All bark, no bite

More noise than action: this is what the painfully resurrected wildlife board of India indulged in after a yawning gap of nine years

 
Last Updated: Saturday 04 July 2015

-- (Credit: Sanjay Ghosh)too little and too late. Pushed by scathing reports from international ngos like the uk-based Environment Investigation Agency (eia) on the pathetic scenario in India's wildlife sector, the Indian Board of Wildlife (ibw) finally met on March 13 in New Delhi, after remaining invisible for nine long years. Prime Minister (pm) H D Deve Gowda chaired the meeting at Vigyan Bhawan.

While the assembled gentry characteristically nodded their heads over the "serious crisis in the country's wildlife", the pm agreed that "something had to be done". Firebrand wildlife activists traded charges with defensive bureaucrats over the number of elephants killed in Assam last year. But as far as a cogent policy on wildlife conservation was concerned, the meeting had none to boast of.

"You cannot expect anything sensational from one meeting," protested Kishore Rao, deputy inspector-general of forests, ministry of environment and forests (mef). "The very fact that the board has finally met should in itself be a positive step," he said. Answering queries about the board's rather late awakening, Rao explained, "The ibw was supposed to meet for quite some time. But since 1988, the government has been witnessing a number of upheavals. Prime ministers changed, environment ministers were reshuffled. Moreover, the member list of the board had to be updated. This led to the delay." According to Rao, mef plans to make the ibw a statutory body to safeguard it from governmental changes.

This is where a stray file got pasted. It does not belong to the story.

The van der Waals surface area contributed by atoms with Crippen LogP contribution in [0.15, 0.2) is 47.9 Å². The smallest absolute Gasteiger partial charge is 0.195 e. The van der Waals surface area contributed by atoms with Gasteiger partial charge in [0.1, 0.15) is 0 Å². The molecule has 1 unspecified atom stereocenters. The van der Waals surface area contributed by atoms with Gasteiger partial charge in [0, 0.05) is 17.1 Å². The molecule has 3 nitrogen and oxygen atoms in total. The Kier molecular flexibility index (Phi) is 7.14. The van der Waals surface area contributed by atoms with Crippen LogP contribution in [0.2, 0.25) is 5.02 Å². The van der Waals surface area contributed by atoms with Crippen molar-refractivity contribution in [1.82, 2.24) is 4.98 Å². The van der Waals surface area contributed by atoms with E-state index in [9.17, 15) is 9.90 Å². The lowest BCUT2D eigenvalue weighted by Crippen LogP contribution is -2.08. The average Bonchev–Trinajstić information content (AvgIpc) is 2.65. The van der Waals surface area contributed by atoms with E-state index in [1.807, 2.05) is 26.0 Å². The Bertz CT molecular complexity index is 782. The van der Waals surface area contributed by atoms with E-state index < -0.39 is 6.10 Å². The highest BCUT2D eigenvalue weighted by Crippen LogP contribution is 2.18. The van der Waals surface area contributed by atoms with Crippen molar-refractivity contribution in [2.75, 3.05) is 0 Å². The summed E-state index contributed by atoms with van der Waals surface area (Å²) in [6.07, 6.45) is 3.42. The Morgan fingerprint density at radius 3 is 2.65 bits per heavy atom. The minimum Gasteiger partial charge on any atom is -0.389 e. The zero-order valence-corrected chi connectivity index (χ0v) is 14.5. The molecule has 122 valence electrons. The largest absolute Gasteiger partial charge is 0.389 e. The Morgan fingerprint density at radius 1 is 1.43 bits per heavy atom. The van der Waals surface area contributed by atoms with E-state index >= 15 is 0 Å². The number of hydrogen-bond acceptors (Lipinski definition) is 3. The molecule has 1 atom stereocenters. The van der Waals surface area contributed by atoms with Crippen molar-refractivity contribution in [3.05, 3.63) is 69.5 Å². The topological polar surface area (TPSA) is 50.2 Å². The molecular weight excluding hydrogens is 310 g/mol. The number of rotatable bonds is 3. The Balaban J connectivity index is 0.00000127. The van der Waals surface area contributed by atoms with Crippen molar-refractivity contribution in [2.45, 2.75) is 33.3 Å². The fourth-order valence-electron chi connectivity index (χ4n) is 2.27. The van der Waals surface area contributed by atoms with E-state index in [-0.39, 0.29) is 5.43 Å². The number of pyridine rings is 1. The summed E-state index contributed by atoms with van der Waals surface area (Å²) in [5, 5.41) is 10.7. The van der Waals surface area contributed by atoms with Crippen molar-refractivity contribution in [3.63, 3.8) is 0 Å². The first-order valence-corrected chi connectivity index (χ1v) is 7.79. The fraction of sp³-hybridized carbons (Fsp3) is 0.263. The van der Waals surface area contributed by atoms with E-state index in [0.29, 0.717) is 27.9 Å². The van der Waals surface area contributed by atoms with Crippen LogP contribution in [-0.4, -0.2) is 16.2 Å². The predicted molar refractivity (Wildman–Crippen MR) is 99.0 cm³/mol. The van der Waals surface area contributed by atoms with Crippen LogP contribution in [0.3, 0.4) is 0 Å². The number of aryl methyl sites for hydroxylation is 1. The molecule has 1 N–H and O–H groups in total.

Says Brijendra Singh, representative of the Cat Specialist Group of the World Conservation Union and member of the ibw, "It's good that the board finally managed to meet, albeit due to international as well as domestic pressures from various ngos." On October 22, 1996, the eia had released a report titled The Political Wilderness - India's Tiger Crisis , chiding the Government of India for its lack of political will in conserving wildlife. According to the report, one tiger is killed every day in the country. "If such reports had not been released, I don't think the board would have ever met," said a senior mef official.

"Environment and forests is part of the concurrent list of the Constitution," said Rao. "Hence, the Centre can only provide a legislative framework, funds, and certain policies. But the implementation of such policies, the use of the legislative framework and funds, is solely the responsibility of the concerned states. The pm admitted in the meeting that there was a need to sensitise the states in conserving their wildlife," he added. Countering the statement, Singh said, "Frankly speaking, I cannot see anything happening of the government's own volition."

The meeting discussed issues like proper fund utilisation for conservation, strengthening and modernising the wildlife departments of various states, and implementing various expert committee recommendations and the like. According to mef officials, plans are afoot to establish a sub-committee to monitor critical tiger reserves.

On the issue of organising funds to implement the recommendations of expert committees, the board suggested that Rs 2,400 crore be earmarked for forests and wildlife in the Ninth Five Year Plan. But sources within the ministry expressed doubt whether the Planning Commission would at all agree to the allotment of such a large sum.

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